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Mo chara Petesy Carroll, one-third of the famed Ringer MMA Show trio, which also includes TMITH Chuck Mindenhall, is the godfather of Irish MMA media.
On Saturday evening, he attended the first local MMA show in Ireland since February 2020, Cage Legacy 13.
While the rest of the MMA community was focused on another UFC/Bellator Saturday night, the ever-important Irish MMA scene, which is enjoying a renaissance as of late, needed an event like this to help kick-start things since the pandemic.
Petesy covered the event and was kind enough to file this for us. Enjoy.
In a secluded hotel in Meath, 20 miles from the scene of Conor McGregor’s coronation moment at the 3 Arena in 2014, mixed martial arts emerged from the darkness of the pandemic on Saturday with Cage Legacy 13.
Across the border in Northern Ireland, due to the U.K. easing restrictions recently, fight cards have been taking place regularly since June.
The mood in the venue on Saturday for the all-amateur card -- the first MMA offering of any description in the Republic since February 2020 -- was one of relief, gratitude and excitement.
“A Pivotal Moment”
“For the last two years, we haven’t been able to do anything,” explained Andy Ryan, one of the founding fathers of the Irish sport.
“For the young fighters, there has been nothing to work towards in terms of competition. A lot of them are at a pivotal moment in their careers, whether it’s climbing the amateur ladder or beginning to turn pro. We really needed this.”
Although Cage Legacy 13 was closed off to the general public, the magic of the regional community was on display.
Legends of the scene like Ryan, Owen Roddy and Philip Mulpeter dart in and out of the backstage area cornering fights, or merely spectating. Active professionals like Bellator’s Charlie Ward or Combate Global’s Patrick Lehane generously offer their time to the next generation of Irish hopefuls without fanfare or flattery.
All seemed right again, at least in the world of Irish MMA.
The Next Irish Champions
Joe McColgan and Paul Hughes’ recent capture of Cage Warriors titles have made Belfast’s Fight Academy Ireland the de facto top team on the island. Head coach Pat McAlister underlined the importance of amateur events like Cage Legacy 13 as a rite of passage for the future stars of Irish MMA, including his own UFC hopefuls.
“These cards are so important. If you want to get into a situation like Paul’s or Joe’s, you need these fights,” said McAlister.
“The guys I have here today are the same guys that will be preparing for Cage Warriors title fights in five or six years. I know there is no crowd today, but to be getting used to the experience of competing is vital.”
Ever since the death of João Carvalho in 2016, the scene that created the likes of McGregor and the cast of the UFC’s Irish Invasion has undergone wholesale changes. Outside of the banner shows like Bellator and the UFC, it’s very difficult to stage professional fights due to the level of medical clearance fighters need to achieve before competing.
The focus of the scene has turned to government regulation and the amateur sport as the Irish Mixed Martial Arts Association (IMMAA), under the guidance of the International Mixed Martial Arts Federation (IMMAF), look to convince the powers that be of MMA’s sporting merit.
Since 2016, the early success of James Gallagher and Leah McCourt proved that some amateur fighters can be as prominent as the majority of professionals. 18-year-old Max Lally - who claimed the super lightweight (165 pounds) title at Cage Legacy 13 - has all the makings of the next marquee amateur from the Emerald Isle.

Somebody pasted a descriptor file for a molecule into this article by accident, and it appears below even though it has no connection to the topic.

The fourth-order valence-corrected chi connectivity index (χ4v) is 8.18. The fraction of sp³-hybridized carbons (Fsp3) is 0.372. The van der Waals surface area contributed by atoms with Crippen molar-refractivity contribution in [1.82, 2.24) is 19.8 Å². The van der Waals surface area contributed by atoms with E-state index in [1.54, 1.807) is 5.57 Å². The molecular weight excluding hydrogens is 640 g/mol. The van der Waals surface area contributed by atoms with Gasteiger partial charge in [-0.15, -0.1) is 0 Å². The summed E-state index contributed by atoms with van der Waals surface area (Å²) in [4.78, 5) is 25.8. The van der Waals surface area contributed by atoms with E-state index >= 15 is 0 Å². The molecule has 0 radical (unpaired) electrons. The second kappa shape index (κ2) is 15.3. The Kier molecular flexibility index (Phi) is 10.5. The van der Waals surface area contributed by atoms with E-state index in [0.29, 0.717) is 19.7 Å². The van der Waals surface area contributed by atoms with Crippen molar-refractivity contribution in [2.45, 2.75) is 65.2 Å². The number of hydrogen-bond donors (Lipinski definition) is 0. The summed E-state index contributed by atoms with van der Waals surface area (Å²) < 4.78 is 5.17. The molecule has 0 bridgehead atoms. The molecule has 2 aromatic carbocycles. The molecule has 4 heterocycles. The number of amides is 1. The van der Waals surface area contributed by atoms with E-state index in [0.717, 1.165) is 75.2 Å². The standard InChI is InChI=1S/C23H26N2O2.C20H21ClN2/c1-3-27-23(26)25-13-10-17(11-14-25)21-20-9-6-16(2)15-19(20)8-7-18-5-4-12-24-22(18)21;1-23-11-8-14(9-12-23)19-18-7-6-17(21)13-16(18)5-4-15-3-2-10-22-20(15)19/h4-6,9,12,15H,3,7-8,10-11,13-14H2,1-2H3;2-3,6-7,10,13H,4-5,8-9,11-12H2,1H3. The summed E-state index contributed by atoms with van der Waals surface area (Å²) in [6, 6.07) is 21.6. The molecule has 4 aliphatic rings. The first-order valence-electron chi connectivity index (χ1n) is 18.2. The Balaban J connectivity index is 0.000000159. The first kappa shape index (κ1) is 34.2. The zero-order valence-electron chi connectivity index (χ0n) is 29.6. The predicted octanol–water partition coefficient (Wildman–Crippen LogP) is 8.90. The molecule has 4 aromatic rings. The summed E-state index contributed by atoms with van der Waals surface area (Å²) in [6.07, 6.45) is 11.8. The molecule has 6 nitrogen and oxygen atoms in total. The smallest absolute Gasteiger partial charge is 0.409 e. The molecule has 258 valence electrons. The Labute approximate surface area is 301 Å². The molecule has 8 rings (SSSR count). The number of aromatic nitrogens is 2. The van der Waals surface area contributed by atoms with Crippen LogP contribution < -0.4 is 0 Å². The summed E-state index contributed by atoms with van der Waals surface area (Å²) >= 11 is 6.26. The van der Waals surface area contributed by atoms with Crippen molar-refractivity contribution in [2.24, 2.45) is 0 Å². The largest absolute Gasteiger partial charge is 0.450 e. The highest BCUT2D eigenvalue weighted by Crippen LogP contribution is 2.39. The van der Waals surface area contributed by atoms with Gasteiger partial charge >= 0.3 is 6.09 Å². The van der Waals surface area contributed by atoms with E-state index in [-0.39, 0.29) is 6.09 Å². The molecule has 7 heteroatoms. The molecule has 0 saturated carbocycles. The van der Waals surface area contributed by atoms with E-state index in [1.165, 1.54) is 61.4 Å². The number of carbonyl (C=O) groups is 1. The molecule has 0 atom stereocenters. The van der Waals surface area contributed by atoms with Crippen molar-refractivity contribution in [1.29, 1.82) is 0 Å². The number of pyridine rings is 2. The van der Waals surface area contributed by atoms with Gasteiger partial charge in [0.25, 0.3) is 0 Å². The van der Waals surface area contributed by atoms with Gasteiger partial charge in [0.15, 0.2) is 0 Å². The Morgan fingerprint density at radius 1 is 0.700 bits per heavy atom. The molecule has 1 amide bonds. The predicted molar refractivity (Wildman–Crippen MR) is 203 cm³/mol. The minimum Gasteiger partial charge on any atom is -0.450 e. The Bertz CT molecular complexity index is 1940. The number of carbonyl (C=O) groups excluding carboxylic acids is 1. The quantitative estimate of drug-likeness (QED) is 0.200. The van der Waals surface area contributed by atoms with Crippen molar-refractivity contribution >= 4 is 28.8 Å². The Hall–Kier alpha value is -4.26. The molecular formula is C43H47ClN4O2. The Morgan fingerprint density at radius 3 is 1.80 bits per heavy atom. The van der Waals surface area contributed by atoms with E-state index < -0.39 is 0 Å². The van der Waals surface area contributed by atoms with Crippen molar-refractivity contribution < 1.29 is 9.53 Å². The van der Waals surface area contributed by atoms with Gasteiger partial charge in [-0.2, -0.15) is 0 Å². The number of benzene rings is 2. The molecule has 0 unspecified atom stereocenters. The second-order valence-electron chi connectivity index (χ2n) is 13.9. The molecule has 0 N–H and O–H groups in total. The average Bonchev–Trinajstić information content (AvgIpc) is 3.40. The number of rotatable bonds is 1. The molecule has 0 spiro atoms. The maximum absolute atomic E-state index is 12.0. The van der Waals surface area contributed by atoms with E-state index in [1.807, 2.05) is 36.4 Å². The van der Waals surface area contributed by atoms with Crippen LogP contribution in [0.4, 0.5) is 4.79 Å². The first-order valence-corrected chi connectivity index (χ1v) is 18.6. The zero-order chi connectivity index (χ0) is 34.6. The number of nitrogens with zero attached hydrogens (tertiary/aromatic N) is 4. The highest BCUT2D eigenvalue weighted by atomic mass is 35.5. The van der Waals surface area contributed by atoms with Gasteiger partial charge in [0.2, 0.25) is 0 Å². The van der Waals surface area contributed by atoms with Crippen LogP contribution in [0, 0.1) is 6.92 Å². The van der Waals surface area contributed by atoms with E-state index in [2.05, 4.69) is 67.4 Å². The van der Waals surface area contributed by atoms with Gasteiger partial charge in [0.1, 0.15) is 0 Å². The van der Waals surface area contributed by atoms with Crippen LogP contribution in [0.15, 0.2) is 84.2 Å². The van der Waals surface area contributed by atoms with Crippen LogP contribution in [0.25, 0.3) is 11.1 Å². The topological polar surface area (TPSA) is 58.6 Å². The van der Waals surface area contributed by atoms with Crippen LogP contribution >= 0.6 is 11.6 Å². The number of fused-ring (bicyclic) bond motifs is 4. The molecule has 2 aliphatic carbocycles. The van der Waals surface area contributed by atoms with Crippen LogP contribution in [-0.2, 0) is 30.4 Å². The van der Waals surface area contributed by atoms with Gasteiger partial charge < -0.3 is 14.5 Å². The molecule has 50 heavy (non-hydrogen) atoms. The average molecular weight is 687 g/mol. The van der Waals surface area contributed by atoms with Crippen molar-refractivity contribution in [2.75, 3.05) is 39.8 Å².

The decorated grappler has trained with the famed Danaher Death Squad, competed in Eastern European wrestling tournaments and recently was crowed IMMAF World Youth Champion. With Roddy and McGregor’s wrestling coach Sergey Pikulskiy in his corner, the intrigue surrounding the teen has been palpable.
Even with all of his early plaudits, Lally understands the importance of the scene being active to achieve his goal of competing in the UFC.
“It’s the only way we’re going to get better,” said the newly-crowned champion. “As a country, if we don’t compete against each other, how far are we going to get? We need to be fighting each other now, so when we get to the big stage we can come together and compete as a nation.”
Around the world, the health and wellbeing of Irish MMA is wrongfully evaluated based on Conor McGregor’s most recent contest. Meanwhile, McColgan and Hughes have been crowned Cage Warriors champions, Ian Garry has signed with the UFC following his title capture and Peter Queally and Sinead Kavanagh are scheduled to fight for Bellator gold.
That being said, the most important fight in Irish MMA at the moment is not taking place in a ring, a cage or an Octagon.
The biggest victory for the scene right now is clinching government regulation, which will allow the sport to be policed and vetted in the same way Gaelic Games, soccer and rugby are. Five years into the fight for government recognition, the tireless work of people within the scene like Liam Óg Griffin and Tim Murphy, among many others, continues.
Ryan, who has been on the front-line of the fight since it began, remains confident that IMMAA will achieve government recognition in the future.
“I think we’re a big enough community to stand on our own. We have a lot of clubs and members onboard with IMMAA and I think we’re going in the right direction. We’re doing the right work, and it’s a lot of work,” said Ryan.
“I take my hat off to all the people who preparing the paper work and who are in constant communication with the government. I really believe it will all be worth it one day.”
There will be many more bouts with regulation in the future, but this night was all about celebrating the rebirth of an infamous conveyor belt, as the Republic of Ireland’s mixed martial arts scene growls back into gear.